Let 2017 be your year to enter the stable and witness the Big Bang that truly changes the world.

Saturday, December 24, 2016

Let It Be This Year

For a child will be born to us, a son will be given to us, and the government shall be upon his shoulders.  He will be named Wonderful Counselor, Mighty God, Eternal Father, Prince of Peace.  -- Isaiah 9:6
For almost 3,000 years this passage has been a part of holy scripture.  When it was written, the Assyrians were knocking on Israel's and Judah's doors.  Isaiah was warning them that their wicked ways of mistreating the poor, kicking around the oppressed, and reveling in their extravagant, supposed God-favored-ness was coming to a screeching halt. With the Advent of Christ, a new spin was placed on the meaning.  Suddenly, all Old Testament (Hebrew scripture) was turned into a Christian realized moment.  The Jewish faith had goofed up, but the Christians got it!  Our special-ness by self acclamation made Christians better. This served it's theological purposes in their time.  Today, in attempting to be more sensitive and accurate in our scriptural interpretation we can see both strands and discern (perhaps) better meanings.

The four names Isaiah supplies were probably his favorite names for the Messiah.  Social order was in a downward spiral.  It is obvious from the surrounding text that soldiers and military occupation were common place realities.  Hope was slipping through their fingers.  The word translated as "government" here is a word that in both Hebrew and Greek is only used one time, here in this passage.  The believed meaning of this particular word referred to a more spiritualized ruling authority, rather than secular.  The verb tenses are all future, as they are for us today.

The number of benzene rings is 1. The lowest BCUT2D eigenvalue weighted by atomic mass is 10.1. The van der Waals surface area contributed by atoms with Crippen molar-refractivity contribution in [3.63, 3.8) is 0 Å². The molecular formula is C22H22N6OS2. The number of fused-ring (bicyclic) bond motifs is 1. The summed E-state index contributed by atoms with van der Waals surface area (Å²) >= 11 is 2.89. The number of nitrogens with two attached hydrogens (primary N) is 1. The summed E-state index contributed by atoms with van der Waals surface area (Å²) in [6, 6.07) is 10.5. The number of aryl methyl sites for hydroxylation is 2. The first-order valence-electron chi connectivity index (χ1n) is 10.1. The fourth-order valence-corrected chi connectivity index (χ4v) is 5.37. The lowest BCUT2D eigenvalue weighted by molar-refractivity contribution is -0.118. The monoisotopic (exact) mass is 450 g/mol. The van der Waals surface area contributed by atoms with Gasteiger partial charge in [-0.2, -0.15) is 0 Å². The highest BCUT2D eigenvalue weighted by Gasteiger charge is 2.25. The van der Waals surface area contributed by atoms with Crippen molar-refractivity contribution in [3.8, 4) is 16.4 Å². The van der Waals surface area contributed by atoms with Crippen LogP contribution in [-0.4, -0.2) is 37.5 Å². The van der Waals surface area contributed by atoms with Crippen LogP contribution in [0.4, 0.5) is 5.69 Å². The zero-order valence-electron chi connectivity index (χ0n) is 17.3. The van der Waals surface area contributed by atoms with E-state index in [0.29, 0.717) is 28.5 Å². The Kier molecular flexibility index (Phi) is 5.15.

Two thousand years of Christendom places us in a much more "old religion" frame of mind, with the same gathered baggage, self-righteous assumptions, established religion, and arrogant certainties about belief as those ancient Jews had in 760 BCE.  We may not believe that God rains down wrath for our misdeeds, but our misdeeds and self-serving calculations are just as much at the ready to send us down wrong forks in the road. Little has changed on the human world stage.  Country is still at the throats of other countries.  The oppressed are still being oppressed.  The poor are still with us.  We're still building war machines; swords are still swords; the aim is still dominating others in order to feel "great again."  We are just as much in need of this child, this Messiah, today as humanity has ever needed.

Perhaps the question we need to be pondering in our hearts this Christmas is how long?  How many times must we hear this Christmas message before we give up our DIY projects at a human-constructed world order that serves only me and my kind best?  How long are we going to fear the other, feel threatened, lash out, and compete violently to get our share of everything far more than we need?  Why does the Christmas message only ring partway true for only 24 hours out of a year?

This year, please let it be this year, that we'll take into all our hearts the leading of a child.  Perhaps the child can be from Aleppo, or from the back seat of a car that serves as someone's home, or from the Sudan, or ??  Our God can come to us from so many different places.  Which one will you open your heart to?  Which will cause you to embrace our Wonderful Counselor, Mighty God, Everlasting Father, Prince of Peace?  When will you feel the Touch of Divine Love and surrender all your fears, worries, and head-strong beliefs, and just step forward in naked trusting faith? Let it be this year, O God, our long-suffering One who waits for us to return home.